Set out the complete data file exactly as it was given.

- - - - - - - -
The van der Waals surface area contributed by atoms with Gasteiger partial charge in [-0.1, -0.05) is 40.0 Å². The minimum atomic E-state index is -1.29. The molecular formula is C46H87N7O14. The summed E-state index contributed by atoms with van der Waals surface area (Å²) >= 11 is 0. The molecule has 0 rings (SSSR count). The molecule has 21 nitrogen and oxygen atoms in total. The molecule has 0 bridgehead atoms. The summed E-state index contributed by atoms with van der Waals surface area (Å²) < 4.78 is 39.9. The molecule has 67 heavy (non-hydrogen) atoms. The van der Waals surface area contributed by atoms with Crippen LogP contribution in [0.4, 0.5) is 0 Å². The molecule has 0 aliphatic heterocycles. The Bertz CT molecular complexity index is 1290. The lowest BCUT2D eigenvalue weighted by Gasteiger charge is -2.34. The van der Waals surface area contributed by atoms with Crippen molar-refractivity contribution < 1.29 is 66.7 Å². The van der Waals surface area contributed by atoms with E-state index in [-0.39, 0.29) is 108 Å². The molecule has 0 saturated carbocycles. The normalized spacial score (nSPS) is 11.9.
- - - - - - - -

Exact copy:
The van der Waals surface area contributed by atoms with Gasteiger partial charge in [-0.1, -0.05) is 40.0 Å². The minimum atomic E-state index is -1.29. The molecular formula is C46H87N7O14. The summed E-state index contributed by atoms with van der Waals surface area (Å²) >= 11 is 0. The molecule has 0 rings (SSSR count). The molecule has 21 nitrogen and oxygen atoms in total. The molecule has 0 bridgehead atoms. The summed E-state index contributed by atoms with van der Waals surface area (Å²) < 4.78 is 39.9. The molecule has 67 heavy (non-hydrogen) atoms. The van der Waals surface area contributed by atoms with Crippen LogP contribution in [0.4, 0.5) is 0 Å². The molecule has 0 aliphatic heterocycles. The Bertz CT molecular complexity index is 1290. The lowest BCUT2D eigenvalue weighted by Gasteiger charge is -2.34. The van der Waals surface area contributed by atoms with Crippen molar-refractivity contribution < 1.29 is 66.7 Å². The van der Waals surface area contributed by atoms with E-state index in [-0.39, 0.29) is 108 Å². The molecule has 0 saturated carbocycles. The normalized spacial score (nSPS) is 11.9.